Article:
Note that a ram’s horn shofar usually makes it easier to play staccato and to punctuate notes, whereas a Ymenite kudu shofar often has greater range.

R’ Hai Gaon

In a responsum, R’ Hai Gaon writes that it is wrong to think that doubts arose regarding the proper way to blow the teruah. He argues that different customs preceded R’ Abahu’s innovation and that all were in fact correct. However, since to those of limited understanding they seemed to differ substantially, a unified custom was introduced so that the entire Jewish people would blow the shofar in the same manner on Rosh Hashana.


On the other hand the Rambam (Hilchot Shofar 3, 2)  writes that as a result of the Destruction of the Temple and the subsequent Diaspora, doubts did in fact arise regarding how to blow the Teruah properly. One type of Teruah is like the lamentations  of wailing women, and the other is the sigh or groan of someone who has a grave concern. The Beit Yosef and the Shulchan Aruch side with the Rambam’s approach rather than R’ Hai Gaon.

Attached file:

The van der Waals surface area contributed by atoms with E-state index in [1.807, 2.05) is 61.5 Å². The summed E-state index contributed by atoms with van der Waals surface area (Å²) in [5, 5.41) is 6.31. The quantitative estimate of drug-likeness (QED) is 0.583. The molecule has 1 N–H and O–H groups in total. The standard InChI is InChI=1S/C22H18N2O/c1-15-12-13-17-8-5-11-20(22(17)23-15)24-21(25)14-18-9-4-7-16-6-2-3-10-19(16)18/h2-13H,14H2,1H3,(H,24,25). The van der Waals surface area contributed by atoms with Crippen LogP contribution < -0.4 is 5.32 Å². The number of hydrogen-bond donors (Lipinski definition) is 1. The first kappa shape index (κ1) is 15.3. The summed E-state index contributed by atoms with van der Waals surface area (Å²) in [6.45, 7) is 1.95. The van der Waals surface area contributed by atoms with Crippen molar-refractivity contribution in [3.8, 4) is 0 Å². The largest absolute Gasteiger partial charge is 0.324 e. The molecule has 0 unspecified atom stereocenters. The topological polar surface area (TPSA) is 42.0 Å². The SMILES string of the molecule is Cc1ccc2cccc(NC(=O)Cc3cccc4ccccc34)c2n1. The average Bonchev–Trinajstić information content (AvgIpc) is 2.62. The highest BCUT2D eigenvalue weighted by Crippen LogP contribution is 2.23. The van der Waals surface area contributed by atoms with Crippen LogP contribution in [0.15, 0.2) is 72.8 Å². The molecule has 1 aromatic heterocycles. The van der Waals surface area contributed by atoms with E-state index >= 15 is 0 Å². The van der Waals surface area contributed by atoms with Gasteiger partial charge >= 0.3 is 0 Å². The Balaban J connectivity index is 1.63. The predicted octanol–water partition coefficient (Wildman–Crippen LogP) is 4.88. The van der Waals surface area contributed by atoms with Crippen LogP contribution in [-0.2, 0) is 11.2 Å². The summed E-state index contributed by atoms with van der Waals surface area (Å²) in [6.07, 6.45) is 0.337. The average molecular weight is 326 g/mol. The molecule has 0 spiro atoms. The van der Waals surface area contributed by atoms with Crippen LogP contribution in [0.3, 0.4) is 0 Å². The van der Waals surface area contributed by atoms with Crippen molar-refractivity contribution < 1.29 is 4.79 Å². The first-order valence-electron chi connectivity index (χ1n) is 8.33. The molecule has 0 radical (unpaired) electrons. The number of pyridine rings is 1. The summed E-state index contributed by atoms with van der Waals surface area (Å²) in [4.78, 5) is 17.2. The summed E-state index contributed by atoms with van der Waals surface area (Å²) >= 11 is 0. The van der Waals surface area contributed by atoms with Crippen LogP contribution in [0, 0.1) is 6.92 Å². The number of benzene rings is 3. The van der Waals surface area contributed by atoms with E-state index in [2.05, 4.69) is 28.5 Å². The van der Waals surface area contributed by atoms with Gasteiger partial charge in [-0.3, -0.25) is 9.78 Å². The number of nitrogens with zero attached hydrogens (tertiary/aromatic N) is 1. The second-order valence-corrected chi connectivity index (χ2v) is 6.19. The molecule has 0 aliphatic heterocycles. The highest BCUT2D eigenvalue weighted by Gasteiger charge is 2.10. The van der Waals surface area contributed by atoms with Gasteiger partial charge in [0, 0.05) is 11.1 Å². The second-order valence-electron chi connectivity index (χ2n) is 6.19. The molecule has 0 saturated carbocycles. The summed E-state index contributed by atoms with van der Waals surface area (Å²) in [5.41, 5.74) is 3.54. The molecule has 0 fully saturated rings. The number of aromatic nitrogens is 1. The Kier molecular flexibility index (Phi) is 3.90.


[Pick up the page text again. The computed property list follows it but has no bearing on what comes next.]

Under extenuating circumstances (e.g. a shofar blower going from one hospital ward to the next) it is permissible to reduce the shofar blowing to the bare minimum, blowing each way for a total of just ten blasts.

Tekiah  –  Shevarim  –  Tekiah
Tekiah  –  Teruah  –  Tekiah
Tekiah  –  Shevarim/Teruah  –  Tekiah

Let the shofar do the talking

There are a number of situations in which halacha requires us to refrain entirely from talking. For example, you cannot speak between laying the tefillin Shel Rosh and the tefillin Shel Yad. In fact, the Gemara tells us that if someone does speak then, he is unfit to serve as a combat soldier on the battlefield! Likewise, according to some opinions, you cannot speak while checking for chametz on the night before Pesach (בדיקת חמץ).

Another no-talking time is from the time the first set of tekios (shofar blasts) is sounded, until the last set of tekios during Mussaf, a period totalling an hour or two, or even more.